• The Tribunal observed that provisions of section 40(a)(i) of the Act, prior to insertion of sub clause(ia) in section 40(a) of the Act by the Finance (No.2) Act, 2004, were discriminatory in nature inasmuch as disallowance of expenditure on failure to withhold tax at source from FTS was required only in respect of payment to non- resident/US resident but not in respect of failure to withhold tax from similar payments made to residents.
  • Aggrieved by the order of the ITAT, the Revenue filed an appeal before the Delhi High Court.

Ruling of the Delhi High Court

  • In the present case, the payments in question were made in the previous year relevant to assessment year 2001- 02. As per the provisions of section 40(a)(i) of the Act as applicable during such assessment year any payment made to a non-resident, in respect whereof tax was deductible at source but was not so deducted, was not allowable as expense. The provision for disallowance on account of expenses for non-deduction of tax from payments made to a resident was inserted by way of section 40(a)(ia) of the Act, only with effect from April 1, 2005. Prior to April 1, 2005, the condition under which expenses were deductible where tax had not been deducted at source or not were not the same in respect of payments to residents and non-residents.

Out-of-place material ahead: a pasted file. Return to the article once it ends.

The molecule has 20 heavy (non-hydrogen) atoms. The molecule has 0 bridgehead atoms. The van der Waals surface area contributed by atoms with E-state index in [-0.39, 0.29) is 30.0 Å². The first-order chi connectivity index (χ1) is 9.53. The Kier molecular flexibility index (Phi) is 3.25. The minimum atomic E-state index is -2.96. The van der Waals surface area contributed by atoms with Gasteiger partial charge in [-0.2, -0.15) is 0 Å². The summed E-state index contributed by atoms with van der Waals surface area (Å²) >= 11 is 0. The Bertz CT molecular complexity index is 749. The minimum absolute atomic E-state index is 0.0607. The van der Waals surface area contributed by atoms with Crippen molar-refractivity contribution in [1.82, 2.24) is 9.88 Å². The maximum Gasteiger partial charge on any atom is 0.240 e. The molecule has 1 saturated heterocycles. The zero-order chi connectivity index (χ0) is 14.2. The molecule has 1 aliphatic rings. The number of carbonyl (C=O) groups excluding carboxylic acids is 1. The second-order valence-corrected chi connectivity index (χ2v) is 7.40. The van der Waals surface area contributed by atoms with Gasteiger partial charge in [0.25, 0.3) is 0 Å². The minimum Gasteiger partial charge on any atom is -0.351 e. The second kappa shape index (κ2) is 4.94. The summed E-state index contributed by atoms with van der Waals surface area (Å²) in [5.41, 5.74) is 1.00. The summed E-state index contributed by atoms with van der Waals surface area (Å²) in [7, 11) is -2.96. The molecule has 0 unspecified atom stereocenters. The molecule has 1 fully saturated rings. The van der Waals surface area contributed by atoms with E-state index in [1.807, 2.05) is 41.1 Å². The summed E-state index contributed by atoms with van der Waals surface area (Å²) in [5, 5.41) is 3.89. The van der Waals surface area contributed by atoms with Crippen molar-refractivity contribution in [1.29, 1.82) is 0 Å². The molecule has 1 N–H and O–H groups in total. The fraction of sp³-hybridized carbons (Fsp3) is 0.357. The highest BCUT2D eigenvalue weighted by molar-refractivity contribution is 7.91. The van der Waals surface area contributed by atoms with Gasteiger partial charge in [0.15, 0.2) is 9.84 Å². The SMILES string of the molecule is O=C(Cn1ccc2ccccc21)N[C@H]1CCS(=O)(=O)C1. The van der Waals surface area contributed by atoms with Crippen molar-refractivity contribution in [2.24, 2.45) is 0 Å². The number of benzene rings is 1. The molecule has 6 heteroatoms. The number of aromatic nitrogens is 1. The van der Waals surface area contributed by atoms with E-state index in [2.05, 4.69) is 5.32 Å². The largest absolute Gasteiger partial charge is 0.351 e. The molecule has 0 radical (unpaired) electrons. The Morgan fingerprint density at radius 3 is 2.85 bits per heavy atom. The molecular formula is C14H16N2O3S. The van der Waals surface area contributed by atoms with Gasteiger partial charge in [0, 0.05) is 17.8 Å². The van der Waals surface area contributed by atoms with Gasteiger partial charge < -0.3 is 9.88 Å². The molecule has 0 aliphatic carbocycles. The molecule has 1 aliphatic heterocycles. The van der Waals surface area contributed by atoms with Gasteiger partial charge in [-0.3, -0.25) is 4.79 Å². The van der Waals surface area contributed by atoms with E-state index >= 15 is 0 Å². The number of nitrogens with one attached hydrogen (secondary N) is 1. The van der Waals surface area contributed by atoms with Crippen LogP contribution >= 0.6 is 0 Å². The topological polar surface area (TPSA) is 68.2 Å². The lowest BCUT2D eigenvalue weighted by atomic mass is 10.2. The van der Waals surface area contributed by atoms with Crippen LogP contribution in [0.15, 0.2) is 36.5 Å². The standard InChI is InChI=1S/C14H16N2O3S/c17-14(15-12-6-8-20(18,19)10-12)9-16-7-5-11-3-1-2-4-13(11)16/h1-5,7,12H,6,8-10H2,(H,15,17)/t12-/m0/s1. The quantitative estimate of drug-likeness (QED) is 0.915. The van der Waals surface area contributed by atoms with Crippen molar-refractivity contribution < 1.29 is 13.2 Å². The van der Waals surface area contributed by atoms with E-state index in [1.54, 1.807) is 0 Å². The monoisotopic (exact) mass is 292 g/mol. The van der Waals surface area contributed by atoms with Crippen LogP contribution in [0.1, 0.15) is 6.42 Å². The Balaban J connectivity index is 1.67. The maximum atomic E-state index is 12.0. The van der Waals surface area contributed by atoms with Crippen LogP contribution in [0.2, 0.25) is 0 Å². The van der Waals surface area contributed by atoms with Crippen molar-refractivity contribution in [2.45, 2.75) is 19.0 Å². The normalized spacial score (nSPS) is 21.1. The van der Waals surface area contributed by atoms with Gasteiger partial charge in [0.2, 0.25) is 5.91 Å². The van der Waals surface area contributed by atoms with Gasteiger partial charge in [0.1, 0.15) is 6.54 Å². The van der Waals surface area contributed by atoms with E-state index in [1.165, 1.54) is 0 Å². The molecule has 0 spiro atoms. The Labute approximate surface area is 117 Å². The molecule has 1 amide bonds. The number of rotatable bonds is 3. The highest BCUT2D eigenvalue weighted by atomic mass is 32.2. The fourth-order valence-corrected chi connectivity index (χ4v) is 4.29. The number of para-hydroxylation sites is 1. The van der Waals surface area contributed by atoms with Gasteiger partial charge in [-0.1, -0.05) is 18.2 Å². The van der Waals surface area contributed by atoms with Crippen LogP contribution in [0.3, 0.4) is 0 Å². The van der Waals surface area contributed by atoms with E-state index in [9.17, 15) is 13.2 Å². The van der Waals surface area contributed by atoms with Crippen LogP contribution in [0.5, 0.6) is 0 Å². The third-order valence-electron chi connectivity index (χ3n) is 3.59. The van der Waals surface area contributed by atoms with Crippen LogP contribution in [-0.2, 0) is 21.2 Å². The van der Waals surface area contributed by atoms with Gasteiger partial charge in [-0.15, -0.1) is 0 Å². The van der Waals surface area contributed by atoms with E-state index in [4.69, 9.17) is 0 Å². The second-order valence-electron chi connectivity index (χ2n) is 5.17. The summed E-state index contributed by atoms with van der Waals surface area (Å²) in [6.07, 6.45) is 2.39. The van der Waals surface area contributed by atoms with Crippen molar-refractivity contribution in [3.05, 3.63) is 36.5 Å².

• Non-deduction of tax at source when the payment is made to a non-resident has an adverse consequence for the payer. Since it is mandatory in terms of section 40(a)(i) of the Act for the payer to deduct TDS from the payment to the non-resident, the latter receives the payment net of TDS. The object of Article 26(3) of the Tax Treaty was to ensure non-discrimination in the condition of deductibility of the payment in the hands of the payer where the payee is a resident of the Contracting State. The said object would stand defeated if there is discrimination qua non-resident by requiring tax to be deducted while paying FTS in terms of section 40(a)(ia) of the Act but not so in respect of payment to resident.